Nearly 90% of the UK adult population have a current account
Personal bank accounts are "not working well" for customers, a report by the Office of Fair Trading says.
But a banking group has responded by saying that the industry is competitive.
With nearly 90% of the UK adult population having at least one current account, the discussions between the industry and the watchdog will be closely watched by consumers.
Here are some of the key numbers contained in the report and used in the debate.
64 million: The number of personal bank accounts in the UK, of which about 54 million are estimated to be active.
£2.6bn: The amount the OFT claims UK banks are making by charging those with insufficient amounts in their account.
£4.1bn: The revenue made by banks in net credit interest, according to the OFT.
11,000: The number of bank branches the industry says it needs money to run.
£152: The amount the OFT says the banks made from each active bank account in 2006, a figure the British Bankers' Association (BBA) says is "slightly contrived".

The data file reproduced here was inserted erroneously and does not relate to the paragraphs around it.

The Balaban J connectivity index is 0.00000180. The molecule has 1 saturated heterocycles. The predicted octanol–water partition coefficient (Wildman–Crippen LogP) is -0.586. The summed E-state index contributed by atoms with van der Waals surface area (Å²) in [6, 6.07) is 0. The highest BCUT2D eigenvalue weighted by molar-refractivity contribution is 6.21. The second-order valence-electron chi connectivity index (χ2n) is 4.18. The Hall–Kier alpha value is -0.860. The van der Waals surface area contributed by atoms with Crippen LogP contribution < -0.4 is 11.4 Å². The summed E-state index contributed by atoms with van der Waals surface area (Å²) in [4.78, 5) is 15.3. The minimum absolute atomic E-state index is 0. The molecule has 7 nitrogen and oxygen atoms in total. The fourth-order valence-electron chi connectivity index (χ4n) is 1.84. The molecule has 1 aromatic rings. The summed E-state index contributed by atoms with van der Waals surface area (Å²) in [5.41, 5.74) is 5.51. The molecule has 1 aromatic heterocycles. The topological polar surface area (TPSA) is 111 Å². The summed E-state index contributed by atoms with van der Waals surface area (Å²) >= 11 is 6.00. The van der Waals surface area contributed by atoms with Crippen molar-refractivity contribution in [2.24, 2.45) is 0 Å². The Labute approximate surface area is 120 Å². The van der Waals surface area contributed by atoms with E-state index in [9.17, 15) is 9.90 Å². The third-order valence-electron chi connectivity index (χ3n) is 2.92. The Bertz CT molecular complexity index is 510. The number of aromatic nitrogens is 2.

80% plus: The proportion of customers, the BBA says, who do not pay up-front for their current account - a position unlike many other countries.
12.6 million: The number of accounts - 23% of active current accounts - that incurred an overdraft charge in 2006, the OFT says. The report adds that these accounts were more likely to incur six charges than just one.
One in five: The number of consumers asked in a survey who were unaware of the existence of charges until they had incurred one.
1.4 million: Accounts that incurred charges of more than £500 in 2006.
88%: This proportion of accounts had an annual interest rate of less than 0.5% in 2006.
47%: Consumers who stated that they have never considered switching accounts, according to the OFT.
6%: The proportion of people who have switched current accounts in the past 12 months, according to the OFT. This, it says, is one of the lowest switching rates in Europe.